- Cheaper alternative: Eucalyptus branches. You can buy them at craft stores, used for flower arrangements. Very intense odor. Only lasts a month or two.

Yowza - quite the "credentials".

When my wife's car developed a nasty, musty odor from the AC that didn't go away with a cabin filter change and several attempts at cleaning, I bought one of these

https://www.amazon.com/gp/product/B008CQO62W

Ran it in the car overnight (extension cord) to build up a high concentration, then ran car AC a while. Repeated a few times and the problem was gone.

The thing is handy. While ozone is hazardous, and a bit controversial if you don't breath it, it works very well. I occasionally put it in each bathroom overnight with the door closed and that seems to keep them disinfected.

I had tried the special cleaner mentioned in the Instructable in both the vent, air intake, and (by removing cabin filter) the recirculate intake back to the condenser. No joy. I Also tried (lots of) Lysol spray, hoping it would kill things off, but it did nothing but make the car smell "nice" and musty...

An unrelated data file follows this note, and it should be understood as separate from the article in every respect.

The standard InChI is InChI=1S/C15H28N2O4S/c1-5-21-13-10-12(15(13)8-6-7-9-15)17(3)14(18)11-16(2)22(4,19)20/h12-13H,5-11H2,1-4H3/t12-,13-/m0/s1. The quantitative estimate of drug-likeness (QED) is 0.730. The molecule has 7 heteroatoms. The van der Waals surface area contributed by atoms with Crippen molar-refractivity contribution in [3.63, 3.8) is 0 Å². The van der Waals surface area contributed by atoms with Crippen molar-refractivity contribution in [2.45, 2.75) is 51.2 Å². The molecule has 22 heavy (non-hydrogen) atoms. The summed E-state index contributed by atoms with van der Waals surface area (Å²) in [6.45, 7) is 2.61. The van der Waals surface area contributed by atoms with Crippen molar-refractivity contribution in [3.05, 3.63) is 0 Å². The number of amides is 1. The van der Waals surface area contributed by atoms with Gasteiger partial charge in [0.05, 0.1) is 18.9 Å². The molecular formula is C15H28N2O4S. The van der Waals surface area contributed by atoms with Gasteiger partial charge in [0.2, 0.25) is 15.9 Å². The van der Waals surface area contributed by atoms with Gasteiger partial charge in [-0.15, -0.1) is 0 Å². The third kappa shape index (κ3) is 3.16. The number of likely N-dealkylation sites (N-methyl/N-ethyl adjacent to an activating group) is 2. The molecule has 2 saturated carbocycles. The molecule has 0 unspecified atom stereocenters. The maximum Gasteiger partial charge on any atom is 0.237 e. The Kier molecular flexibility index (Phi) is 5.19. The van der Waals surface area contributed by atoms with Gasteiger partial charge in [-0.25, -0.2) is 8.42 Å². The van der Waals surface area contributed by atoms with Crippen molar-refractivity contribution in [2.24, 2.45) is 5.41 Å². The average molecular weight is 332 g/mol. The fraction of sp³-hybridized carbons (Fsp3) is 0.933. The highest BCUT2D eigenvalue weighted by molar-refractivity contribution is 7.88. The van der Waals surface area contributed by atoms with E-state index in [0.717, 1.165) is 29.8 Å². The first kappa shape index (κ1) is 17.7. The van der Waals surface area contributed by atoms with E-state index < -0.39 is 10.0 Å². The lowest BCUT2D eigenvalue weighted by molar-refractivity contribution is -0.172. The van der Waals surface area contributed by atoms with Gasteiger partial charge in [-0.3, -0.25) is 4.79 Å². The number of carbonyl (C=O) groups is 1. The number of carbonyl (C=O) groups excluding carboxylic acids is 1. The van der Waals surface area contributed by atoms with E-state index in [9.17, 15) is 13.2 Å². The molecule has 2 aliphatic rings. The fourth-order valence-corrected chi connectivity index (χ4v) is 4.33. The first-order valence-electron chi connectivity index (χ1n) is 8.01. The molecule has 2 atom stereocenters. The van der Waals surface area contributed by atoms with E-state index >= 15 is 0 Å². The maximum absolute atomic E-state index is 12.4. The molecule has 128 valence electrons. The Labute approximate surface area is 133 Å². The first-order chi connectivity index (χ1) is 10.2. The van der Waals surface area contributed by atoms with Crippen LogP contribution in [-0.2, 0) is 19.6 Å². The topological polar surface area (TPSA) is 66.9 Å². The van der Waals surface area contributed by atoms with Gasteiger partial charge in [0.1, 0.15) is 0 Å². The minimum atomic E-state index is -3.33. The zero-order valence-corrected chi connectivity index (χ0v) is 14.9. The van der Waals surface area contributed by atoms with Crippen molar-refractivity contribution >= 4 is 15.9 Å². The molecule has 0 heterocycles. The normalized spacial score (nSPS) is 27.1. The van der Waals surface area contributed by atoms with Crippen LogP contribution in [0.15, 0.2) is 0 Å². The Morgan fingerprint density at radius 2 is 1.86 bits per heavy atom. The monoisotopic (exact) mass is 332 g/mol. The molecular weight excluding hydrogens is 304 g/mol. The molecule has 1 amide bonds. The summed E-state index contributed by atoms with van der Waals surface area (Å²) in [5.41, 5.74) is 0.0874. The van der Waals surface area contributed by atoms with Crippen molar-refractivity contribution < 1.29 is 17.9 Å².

I don't know if it makes sense, because it didn't work for me - but it seemed like a good idea... After dumping half a can of (generic) Lysol into the intake whith the AC on, I shut the system down a minute later. My thought was that I wanted the Lysol to coat the condenser and do its germ killing thing for a while. If I left the AC running, the condenser would condense more water and "wash" the Lysol off the plates before it could do its job.

Great tips, thank you for sharing! We have tried some of the household products, never really worked unfortunately. As mentioned in the video they usually ended up masking the odour rather than eliminating it completely. Honestly I've never had a car where this method didn't solve the odour issue. To solve the problem, we would replace the cabin filter, clean the interior, and if it was still there then we used this method.

4DIYers (author)sharpstick2017-07-28

Great tips, thank you for sharing. We've had mice end up in a car at the dealership, what a mess. Needed half the interior replaced, the smell was horrid.

gm280 (author)2017-07-25